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Homepage Archives Open in new window Index (04/2005) AMP (03/2005) AMP (05/2005)   Vol. 39 April 2005 
Ask Mark Parker!
As seen in the April 2005 edition of W&ET Magazine


Question I found this Oregon Short Line Railroad lock at a construction site in the Ogden, Utah area. As you can see, it had a fair amount of corrosion and has been cleaned. The shackle is stamped "A W Chicago" on one side, and "S' on the other. I'd like some background on the railroad, and an estimate of the lock's age and value, if possible.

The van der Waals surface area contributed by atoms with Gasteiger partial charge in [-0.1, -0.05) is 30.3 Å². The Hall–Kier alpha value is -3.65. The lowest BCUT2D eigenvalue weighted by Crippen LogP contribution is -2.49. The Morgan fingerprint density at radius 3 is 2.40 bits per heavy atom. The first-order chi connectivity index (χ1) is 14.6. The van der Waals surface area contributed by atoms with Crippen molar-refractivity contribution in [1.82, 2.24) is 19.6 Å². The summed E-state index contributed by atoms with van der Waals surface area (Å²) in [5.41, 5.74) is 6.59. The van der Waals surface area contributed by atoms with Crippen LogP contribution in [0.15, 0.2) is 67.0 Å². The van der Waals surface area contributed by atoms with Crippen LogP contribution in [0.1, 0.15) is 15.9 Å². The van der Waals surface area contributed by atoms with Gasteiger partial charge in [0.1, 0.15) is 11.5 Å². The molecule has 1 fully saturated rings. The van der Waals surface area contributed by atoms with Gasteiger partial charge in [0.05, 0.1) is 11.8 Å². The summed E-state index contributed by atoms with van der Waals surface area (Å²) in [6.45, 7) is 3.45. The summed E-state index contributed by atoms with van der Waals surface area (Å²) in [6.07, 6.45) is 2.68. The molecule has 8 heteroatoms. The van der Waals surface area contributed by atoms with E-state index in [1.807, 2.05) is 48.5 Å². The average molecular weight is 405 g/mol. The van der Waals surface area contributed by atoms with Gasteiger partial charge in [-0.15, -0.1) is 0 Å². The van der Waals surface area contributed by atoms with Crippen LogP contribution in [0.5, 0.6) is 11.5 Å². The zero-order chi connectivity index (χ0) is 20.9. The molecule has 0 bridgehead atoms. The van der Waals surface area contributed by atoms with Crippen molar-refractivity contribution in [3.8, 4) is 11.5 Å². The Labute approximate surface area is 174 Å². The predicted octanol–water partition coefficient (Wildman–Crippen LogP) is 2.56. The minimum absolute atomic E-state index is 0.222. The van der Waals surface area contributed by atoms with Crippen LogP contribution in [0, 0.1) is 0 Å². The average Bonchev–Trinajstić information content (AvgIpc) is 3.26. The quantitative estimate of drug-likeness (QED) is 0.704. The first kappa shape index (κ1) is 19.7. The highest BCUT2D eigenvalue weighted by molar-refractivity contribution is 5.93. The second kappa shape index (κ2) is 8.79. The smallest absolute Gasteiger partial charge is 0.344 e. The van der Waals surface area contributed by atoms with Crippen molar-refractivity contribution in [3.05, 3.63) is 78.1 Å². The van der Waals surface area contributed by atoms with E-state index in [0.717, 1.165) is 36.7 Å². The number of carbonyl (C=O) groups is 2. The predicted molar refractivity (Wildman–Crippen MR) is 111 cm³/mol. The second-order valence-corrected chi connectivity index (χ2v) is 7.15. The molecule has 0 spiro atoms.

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Answer The Oregon Short Line was founded in 1881 and began construction in Wyoming Territory. The following year, it was also incorporated in Utah, Idaho, and Oregon, and in 1884 linked to the Oregon Railway & Navigation Co. at a point on the Idaho-Oregon border. In 1889, it was merged with a number of other Union Pacific subsidiaries to form the Oregon Short Line & Utah Northern Railway. Later, following an 1893 Union Pacific bankruptcy, the Oregon Short Line again became a separate entity. Finally, in 1936, it was reintegrated into Union Pacific. As for the lock, it was made by the Adams & Westlake Co., a major manufacturer of railroad hardware, and dates from the late 1880's. The scarcer of two varieties, having the name cast down the panel from top to bottom, it would probably fetch $1,500+ in fine condition; as is, maybe half that much, although recently a lock identical to yours brought just $500 on eBay.